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Chemsex: Brits more likely to combine drugs with sex, survey finds

People in the UK are more likely to combine drugs with sex than those in the US, Canada, Australia or Europe, according to a survey.

It found Brits, younger people and those on higher incomes were more likely to have chemsex. More than 22,000 people took part in the Global Drug Survey's research into substance-linked sex. It found alcohol, cannabis, MDMA and cocaine are the drugs most commonly used.

Researchers say understanding people's drug use is important so that messages about the harm they can cause can be targeted to the way people live their lives. "By engaging with your audience and accepting that drugs provide pleasure as well as harms, you can deliver harm reduction messages in a more trustworthy and nuanced manner," said lead author Dr Will Lawn. The report found alcohol was the most popular drug. Around 58% of men and 60% of women who took part in the survey said they'd drank before sex in the past year.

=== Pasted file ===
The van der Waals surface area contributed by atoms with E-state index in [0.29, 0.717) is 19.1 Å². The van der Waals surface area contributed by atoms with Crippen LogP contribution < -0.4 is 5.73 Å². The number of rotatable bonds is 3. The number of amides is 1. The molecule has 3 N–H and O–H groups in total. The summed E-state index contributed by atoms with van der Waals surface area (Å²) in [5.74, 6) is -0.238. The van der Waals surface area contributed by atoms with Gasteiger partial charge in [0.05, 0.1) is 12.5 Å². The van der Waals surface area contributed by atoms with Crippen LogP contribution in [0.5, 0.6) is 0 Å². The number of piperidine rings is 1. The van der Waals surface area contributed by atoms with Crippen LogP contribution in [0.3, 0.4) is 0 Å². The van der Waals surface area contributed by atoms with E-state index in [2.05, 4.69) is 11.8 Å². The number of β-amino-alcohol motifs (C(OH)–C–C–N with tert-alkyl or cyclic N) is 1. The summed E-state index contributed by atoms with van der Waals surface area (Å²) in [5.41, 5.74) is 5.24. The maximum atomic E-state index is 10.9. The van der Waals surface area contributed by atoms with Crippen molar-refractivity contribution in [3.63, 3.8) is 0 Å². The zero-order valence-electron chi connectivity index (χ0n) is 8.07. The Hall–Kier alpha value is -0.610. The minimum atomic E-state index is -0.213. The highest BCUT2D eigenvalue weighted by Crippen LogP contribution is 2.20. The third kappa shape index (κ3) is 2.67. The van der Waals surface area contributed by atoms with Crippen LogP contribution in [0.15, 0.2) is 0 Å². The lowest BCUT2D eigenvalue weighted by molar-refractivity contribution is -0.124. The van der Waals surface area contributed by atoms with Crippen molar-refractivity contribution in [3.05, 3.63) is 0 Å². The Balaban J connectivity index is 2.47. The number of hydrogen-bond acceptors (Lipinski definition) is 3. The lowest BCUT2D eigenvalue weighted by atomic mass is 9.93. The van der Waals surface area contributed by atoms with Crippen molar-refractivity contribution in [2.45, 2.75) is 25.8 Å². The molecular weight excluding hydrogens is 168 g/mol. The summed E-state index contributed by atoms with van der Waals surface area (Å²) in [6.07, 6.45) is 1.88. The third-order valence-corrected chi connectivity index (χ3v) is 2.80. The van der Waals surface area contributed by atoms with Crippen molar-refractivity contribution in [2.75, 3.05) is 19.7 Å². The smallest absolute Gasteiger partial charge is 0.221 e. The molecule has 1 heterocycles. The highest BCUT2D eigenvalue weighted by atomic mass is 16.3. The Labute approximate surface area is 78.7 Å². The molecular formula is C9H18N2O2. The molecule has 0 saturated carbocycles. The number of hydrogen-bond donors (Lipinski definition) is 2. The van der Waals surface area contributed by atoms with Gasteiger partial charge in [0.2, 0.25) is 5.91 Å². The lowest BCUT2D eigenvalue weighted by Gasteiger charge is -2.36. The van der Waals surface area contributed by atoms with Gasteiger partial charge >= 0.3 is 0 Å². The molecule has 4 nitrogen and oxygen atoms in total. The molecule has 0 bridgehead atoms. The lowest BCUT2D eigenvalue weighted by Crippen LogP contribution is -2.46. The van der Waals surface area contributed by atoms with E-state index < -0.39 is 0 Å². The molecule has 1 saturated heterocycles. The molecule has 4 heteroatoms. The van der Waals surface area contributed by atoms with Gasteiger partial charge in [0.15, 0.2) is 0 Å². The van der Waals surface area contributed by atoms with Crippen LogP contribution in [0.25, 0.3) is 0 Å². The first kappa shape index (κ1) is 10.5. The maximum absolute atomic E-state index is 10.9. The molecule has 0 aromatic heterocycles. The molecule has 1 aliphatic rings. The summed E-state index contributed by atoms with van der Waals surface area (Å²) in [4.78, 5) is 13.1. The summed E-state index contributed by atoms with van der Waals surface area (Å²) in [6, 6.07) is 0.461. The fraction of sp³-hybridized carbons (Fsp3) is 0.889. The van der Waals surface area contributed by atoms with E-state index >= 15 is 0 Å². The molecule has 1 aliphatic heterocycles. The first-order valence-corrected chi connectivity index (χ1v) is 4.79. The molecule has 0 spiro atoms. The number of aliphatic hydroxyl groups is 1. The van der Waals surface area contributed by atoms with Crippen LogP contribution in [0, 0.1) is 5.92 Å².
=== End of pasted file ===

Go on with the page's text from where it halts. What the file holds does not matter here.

But it's not just booze that's being consumed before Brits get intimate. The report states that people from the UK are most likely to have combined drugs such as cocaine, MDMA and mephedrone with sex. It describes the Brit's use of mephedrone - also known as meow meow - with sex as "particularly striking". The report said that while people of all genders and sexual orientations had chemsex - gay and bisexual men were "more likely to have done so".

It also found that "homosexual men were 1.6 times as likely as heterosexual men to have used drugs with the specific intent of enhancing the sexual experience in the last year". Dr Lawn, from the University College London, said that while chemsex is often associated with gay men, the study found "men and women of all sexual orientations engaged in this behaviour".

"Harm reduction messages relating to substance-linked sex in general should therefore not only be targeted towards gay and bisexual men, as they are relevant to all groups."

Read more about this issue here.

Autor: 2nd April 2019   Quelle: BBC News
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